|Griffin: Artist's Rendition|
Epic fantasy has become my sole writing style this year. My focus: The fifth book of the World In-between Series, Hope.
Beginning ten years after the end of Whispers (Book 4), the story centers around the magical struggles of Berty’s seventeen-year-old niece. Since she first crossed the portal ten years ago, Hope straddled two worlds—the mundane modern world and the magical world between the portals. As a Wood Listener, she struggles to find her place in life. Unbeknownst to her uncle, her parents, and her innocent friend trailing her, Hope stoles into the other side only to find her place fraught with danger.
For your reading pleasure: a sneak peek of Chapter 2.
Hope climbed the stairs of the quiet outpost. She figured that not many guards occupied a peacetime outpost, especially one out in the middle of nowhere. The second door on the left sat open. She knocked.
“Yes?” came from behind a curtain of blond. The hair hid a face buried in papers.
“Lieutenant, I have a question,” Hope began.
The blond head snapped to look at her. Blue eyes studied her.
“Obie?” she said quietly.
His lips widened into a smile. “Hope,” he said. He rose from behind the desk. “What are you doing here? It’s so good to see you.” As he approached, his smiled dampened. “How… Why are you here?”
“Do you really expect a Griffin tonight?” she asked.
His smile disappeared. “Conditions are prime,” Obie said. “This outpost gets attacked regularly. After a while, you learn a lot about knowing when they're going to come.”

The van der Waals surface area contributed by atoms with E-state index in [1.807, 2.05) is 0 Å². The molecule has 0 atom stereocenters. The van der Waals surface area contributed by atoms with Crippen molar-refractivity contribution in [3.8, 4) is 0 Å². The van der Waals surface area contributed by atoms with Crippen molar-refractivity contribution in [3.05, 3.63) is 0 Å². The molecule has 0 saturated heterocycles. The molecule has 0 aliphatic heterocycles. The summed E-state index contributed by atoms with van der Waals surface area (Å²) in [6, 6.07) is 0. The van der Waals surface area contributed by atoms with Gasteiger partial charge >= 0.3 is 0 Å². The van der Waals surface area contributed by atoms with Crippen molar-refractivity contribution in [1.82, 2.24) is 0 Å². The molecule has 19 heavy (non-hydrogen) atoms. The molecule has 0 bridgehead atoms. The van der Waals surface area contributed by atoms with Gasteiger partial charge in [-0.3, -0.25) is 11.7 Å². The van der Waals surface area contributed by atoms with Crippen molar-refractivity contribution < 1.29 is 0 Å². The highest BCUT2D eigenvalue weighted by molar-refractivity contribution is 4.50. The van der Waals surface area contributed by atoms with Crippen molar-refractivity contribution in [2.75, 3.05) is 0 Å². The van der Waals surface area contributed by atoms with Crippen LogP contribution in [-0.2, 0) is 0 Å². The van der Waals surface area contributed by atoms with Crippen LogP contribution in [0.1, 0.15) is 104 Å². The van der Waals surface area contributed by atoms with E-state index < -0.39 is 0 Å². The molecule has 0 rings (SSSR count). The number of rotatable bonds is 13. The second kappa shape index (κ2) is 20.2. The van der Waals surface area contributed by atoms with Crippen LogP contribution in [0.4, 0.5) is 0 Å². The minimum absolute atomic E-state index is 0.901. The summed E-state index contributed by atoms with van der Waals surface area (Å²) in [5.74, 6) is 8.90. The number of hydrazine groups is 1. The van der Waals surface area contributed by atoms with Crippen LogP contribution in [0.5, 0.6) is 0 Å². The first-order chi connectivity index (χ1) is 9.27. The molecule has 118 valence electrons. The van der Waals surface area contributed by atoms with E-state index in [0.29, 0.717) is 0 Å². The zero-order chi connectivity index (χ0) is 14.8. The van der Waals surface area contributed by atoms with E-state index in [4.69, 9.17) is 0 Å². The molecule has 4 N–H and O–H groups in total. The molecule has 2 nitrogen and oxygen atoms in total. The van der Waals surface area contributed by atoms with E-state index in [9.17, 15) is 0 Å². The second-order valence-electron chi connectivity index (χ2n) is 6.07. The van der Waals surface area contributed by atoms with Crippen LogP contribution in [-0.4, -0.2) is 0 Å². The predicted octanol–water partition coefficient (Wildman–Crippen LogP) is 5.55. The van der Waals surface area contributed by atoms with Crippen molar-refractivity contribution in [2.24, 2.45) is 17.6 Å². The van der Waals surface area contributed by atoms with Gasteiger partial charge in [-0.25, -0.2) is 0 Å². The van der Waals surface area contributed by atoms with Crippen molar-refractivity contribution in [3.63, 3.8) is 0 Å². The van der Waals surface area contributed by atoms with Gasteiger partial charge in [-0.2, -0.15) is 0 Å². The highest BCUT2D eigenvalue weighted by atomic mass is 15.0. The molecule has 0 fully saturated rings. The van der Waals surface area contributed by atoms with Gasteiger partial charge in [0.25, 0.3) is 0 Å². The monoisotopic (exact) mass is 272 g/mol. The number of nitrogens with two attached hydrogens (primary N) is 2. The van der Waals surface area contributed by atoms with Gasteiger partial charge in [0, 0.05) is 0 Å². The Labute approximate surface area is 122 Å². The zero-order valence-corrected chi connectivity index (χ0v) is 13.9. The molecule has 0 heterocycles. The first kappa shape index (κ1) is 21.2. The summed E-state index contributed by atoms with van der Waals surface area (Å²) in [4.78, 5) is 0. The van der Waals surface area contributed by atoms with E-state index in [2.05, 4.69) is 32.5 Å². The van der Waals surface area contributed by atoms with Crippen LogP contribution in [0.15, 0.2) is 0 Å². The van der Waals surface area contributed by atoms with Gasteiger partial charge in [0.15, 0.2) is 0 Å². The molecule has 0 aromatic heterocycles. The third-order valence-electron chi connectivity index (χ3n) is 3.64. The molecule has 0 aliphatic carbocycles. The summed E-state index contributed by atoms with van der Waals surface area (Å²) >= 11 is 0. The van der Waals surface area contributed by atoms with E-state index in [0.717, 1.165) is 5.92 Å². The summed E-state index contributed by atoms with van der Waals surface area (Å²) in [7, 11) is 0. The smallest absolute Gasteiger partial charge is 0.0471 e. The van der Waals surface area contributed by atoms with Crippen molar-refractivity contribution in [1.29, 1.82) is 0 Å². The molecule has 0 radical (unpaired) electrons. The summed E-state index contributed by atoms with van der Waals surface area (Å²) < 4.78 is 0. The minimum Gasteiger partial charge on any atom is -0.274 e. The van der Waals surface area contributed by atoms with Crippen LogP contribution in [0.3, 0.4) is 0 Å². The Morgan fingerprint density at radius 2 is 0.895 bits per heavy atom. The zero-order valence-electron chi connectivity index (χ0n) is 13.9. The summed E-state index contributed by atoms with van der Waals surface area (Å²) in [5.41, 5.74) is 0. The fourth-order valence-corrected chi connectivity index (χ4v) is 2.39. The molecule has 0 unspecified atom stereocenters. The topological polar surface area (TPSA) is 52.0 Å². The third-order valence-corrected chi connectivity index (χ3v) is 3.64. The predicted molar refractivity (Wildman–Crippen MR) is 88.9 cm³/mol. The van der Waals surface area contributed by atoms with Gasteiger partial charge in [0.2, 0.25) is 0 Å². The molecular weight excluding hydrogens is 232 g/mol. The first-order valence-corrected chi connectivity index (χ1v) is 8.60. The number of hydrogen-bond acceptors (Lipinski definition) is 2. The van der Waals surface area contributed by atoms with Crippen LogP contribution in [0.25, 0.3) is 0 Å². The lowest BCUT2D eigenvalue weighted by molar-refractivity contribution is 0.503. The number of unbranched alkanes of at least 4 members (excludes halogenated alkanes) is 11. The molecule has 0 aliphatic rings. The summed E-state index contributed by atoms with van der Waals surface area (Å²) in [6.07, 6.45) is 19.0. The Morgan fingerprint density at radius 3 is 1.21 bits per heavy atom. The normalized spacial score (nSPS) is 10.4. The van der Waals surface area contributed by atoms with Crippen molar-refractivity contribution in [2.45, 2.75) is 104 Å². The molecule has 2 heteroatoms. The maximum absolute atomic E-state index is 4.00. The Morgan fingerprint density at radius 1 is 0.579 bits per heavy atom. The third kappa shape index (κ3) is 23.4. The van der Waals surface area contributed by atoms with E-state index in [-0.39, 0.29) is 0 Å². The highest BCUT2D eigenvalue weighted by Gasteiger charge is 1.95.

“Is that why the people in the nearby villages aren’t pounding on your doors for protection?”
Obie nodded. “They’re safer where they are unless they are out in the open like you were.”
“Guess there’s no chance for a little rooftop time tonight,” Hope said.
Within Obie’s searching blue eyes swam an understanding. That understanding always gave her comfort. “I’ll take you up,” he said.
“I don’t want to take you away from your work,” she said, gesturing to the papers on his desk.
“Nothing that can’t wait,” he answered. Ushering her out of the room, he closed the door.
“I got your letter,” she said as they walked to the staircase. “Congratulations on becoming Lieutenant.”
He smiled again. “Thanks.”
“Your letter said nothing about running an outpost.”
They climbed. “I’m not. Lieutenant Otho returns tomorrow. I’m just filling in,” he said. “You know, they say that this keep predates the Empire. When the Empire found it abandoned, they made it an outpost. Ten years ago, they restored it with the other older ones that were still in decent shape. This is the only one that wasn’t expanded. Something about the stonework that the Dwarves didn’t want to touch.”
“Lieutenant and Historian,” she teased.
Laughing, Obie said, “This place… Most guards don’t stay here long. I’ve done some research on the keep. Well, as much as I could while being here.”
“How long have you been here?”
“Long enough.” He led her through an opened trap door. The few guards stationed on the roof barely glanced at them.
Rolling treed hills rippled in every direction. “Wow,” Hope whispered. She leaned against the keyed stone edge. A flash of orange caught her eye. “What’s that?” She pointed above the trees. Orange streamed through the distant sky.
“Dragon,” Obie answered. “The border with the Dragonlands lies just over that second hill.”
A second Dragon spit fire. It burned another creature in flight. “Is that?” she asked.
“Griffin!” yelled Obie. “Sound the alarm! Barricade!” He practically pushed Hope down the steps. “Weapons and positions!”
Running, she heard a bell, then slams of wood and metal against stone. “Hope?” called Mike.